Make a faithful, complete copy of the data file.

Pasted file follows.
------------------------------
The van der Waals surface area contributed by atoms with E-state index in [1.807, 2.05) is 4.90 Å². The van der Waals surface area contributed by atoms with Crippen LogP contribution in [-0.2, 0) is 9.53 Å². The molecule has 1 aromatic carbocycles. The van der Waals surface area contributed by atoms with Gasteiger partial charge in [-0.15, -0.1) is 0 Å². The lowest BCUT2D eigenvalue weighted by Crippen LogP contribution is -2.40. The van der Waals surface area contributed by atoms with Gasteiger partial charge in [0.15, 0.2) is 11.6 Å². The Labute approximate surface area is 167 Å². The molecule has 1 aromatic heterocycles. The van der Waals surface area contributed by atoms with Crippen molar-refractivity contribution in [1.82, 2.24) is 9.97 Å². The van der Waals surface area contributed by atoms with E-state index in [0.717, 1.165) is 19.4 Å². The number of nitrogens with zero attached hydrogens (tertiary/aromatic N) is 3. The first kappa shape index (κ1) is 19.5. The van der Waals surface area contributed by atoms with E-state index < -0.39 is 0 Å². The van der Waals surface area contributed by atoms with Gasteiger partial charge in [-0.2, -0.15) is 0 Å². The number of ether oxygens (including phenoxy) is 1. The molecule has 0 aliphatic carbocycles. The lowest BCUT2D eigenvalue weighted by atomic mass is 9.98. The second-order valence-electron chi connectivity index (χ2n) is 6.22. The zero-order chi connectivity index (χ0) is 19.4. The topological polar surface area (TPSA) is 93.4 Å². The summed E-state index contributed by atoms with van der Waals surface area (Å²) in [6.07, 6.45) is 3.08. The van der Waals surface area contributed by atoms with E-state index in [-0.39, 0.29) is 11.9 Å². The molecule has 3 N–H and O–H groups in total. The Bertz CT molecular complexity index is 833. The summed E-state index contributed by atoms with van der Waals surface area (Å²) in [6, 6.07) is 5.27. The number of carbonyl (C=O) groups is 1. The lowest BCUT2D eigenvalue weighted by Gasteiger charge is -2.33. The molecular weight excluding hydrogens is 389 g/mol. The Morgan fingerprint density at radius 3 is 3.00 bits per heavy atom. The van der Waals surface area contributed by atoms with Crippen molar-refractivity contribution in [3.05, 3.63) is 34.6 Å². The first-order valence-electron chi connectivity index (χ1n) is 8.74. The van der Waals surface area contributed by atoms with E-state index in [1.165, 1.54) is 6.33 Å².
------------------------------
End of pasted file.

The van der Waals surface area contributed by atoms with E-state index in [1.807, 2.05) is 4.90 Å². The van der Waals surface area contributed by atoms with Crippen LogP contribution in [-0.2, 0) is 9.53 Å². The molecule has 1 aromatic carbocycles. The van der Waals surface area contributed by atoms with Gasteiger partial charge in [-0.15, -0.1) is 0 Å². The lowest BCUT2D eigenvalue weighted by Crippen LogP contribution is -2.40. The van der Waals surface area contributed by atoms with Gasteiger partial charge in [0.15, 0.2) is 11.6 Å². The Labute approximate surface area is 167 Å². The molecule has 1 aromatic heterocycles. The van der Waals surface area contributed by atoms with Crippen molar-refractivity contribution in [1.82, 2.24) is 9.97 Å². The van der Waals surface area contributed by atoms with E-state index in [0.717, 1.165) is 19.4 Å². The number of nitrogens with zero attached hydrogens (tertiary/aromatic N) is 3. The first kappa shape index (κ1) is 19.5. The van der Waals surface area contributed by atoms with E-state index < -0.39 is 0 Å². The van der Waals surface area contributed by atoms with Gasteiger partial charge in [-0.2, -0.15) is 0 Å². The number of ether oxygens (including phenoxy) is 1. The molecule has 0 aliphatic carbocycles. The lowest BCUT2D eigenvalue weighted by atomic mass is 9.98. The second-order valence-electron chi connectivity index (χ2n) is 6.22. The zero-order chi connectivity index (χ0) is 19.4. The topological polar surface area (TPSA) is 93.4 Å². The summed E-state index contributed by atoms with van der Waals surface area (Å²) in [6.07, 6.45) is 3.08. The van der Waals surface area contributed by atoms with E-state index in [-0.39, 0.29) is 11.9 Å². The molecule has 3 N–H and O–H groups in total. The Bertz CT molecular complexity index is 833. The summed E-state index contributed by atoms with van der Waals surface area (Å²) in [6, 6.07) is 5.27. The number of carbonyl (C=O) groups is 1. The lowest BCUT2D eigenvalue weighted by Gasteiger charge is -2.33. The molecular weight excluding hydrogens is 389 g/mol. The Morgan fingerprint density at radius 3 is 3.00 bits per heavy atom. The van der Waals surface area contributed by atoms with Crippen molar-refractivity contribution in [3.05, 3.63) is 34.6 Å². The first-order valence-electron chi connectivity index (χ1n) is 8.74. The van der Waals surface area contributed by atoms with E-state index in [1.165, 1.54) is 6.33 Å².